Unwanted gifts needed in Suffolk

Published

Suffolk's waste team is urging people to stop and think before discarding undesired Christmas gifts this January.

Clothes, DVDs, books, toiletries and many household items need not go anywhere near the bin - instead they could be donated to local charity shops across the county.

The Ipswich Carr Street Oxfam shop deals mainly in books and other media but will accept all items for reuse which they can pass on to other stores.

Shop manager Richard Webb said;

"When the book banks are emptied every fortnight we receive approximately 3000 books, around half of which are good for resale and the rest are recycled. This week we expect to see an abundance of children's books from the post Christmas clear out.

“Donations slow up in December, when people have got Christmas on their minds, but they are beginning to pick up again. We rely completely on these donated items to raise money for our good causes."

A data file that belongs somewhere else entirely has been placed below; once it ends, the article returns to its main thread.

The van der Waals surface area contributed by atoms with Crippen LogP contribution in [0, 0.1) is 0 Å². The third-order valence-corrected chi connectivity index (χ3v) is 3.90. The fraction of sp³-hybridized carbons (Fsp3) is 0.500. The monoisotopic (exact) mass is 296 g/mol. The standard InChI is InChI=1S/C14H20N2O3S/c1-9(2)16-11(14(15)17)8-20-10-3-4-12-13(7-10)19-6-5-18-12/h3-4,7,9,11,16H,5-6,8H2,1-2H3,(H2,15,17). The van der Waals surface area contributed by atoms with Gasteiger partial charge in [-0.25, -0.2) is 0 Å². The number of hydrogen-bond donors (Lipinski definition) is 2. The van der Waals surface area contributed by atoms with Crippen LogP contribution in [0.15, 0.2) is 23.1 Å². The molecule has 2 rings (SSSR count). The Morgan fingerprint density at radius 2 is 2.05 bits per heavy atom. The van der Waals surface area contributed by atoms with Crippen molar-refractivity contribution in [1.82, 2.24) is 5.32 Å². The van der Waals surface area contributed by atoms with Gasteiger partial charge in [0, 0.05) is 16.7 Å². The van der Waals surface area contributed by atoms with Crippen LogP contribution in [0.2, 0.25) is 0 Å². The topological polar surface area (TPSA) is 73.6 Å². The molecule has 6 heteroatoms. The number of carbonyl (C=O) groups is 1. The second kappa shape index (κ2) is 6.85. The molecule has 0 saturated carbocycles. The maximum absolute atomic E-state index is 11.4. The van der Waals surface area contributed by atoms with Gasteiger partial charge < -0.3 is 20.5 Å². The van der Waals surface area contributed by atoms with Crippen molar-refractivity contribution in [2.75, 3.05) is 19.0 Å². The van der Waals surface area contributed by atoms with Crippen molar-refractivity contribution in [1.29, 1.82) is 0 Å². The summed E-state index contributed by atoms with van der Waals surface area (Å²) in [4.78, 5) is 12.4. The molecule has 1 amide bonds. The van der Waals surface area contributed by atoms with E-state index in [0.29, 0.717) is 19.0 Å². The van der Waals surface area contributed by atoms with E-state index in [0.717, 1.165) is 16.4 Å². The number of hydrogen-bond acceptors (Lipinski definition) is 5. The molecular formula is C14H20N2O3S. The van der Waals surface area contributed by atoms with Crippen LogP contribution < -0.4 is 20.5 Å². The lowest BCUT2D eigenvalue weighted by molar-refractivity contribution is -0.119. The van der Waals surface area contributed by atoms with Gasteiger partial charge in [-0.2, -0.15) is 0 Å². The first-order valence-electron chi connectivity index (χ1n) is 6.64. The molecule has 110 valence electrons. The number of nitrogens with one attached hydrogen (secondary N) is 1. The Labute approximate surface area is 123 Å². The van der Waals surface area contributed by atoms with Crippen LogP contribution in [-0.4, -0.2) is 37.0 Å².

An alternative option is to visit websites such as ‘Freecycle’ and ‘Freegle’. These sites feature groups of online local communities who encourage people to give and take items rather than throw them away, with no money changing hands.

These online groups are organised around local towns and districts, reducing the impact of environmentally damaging car journeys. In Suffolk there is currently an ever expanding membership of over 35,000 with many groups around the county.

Councillor Lisa Chambers, Suffolk County Council’s Portfolio Holder for Waste said;

“The beginning of January is the perfect opportunity for people to get rid of well-meant but unwanted Christmas presents, whilst helping to raise money for charity or simply offering to someone in their local community for free.

"It may not be to your taste or fit properly but the chances are it will be in very good condition and crying out for a new home. It is important that we do everything we can to reduce waste and reuse good quality items rather than send them to landfill.”

For more information consult the Reuse pages on www.suffolkrecycling.org.uk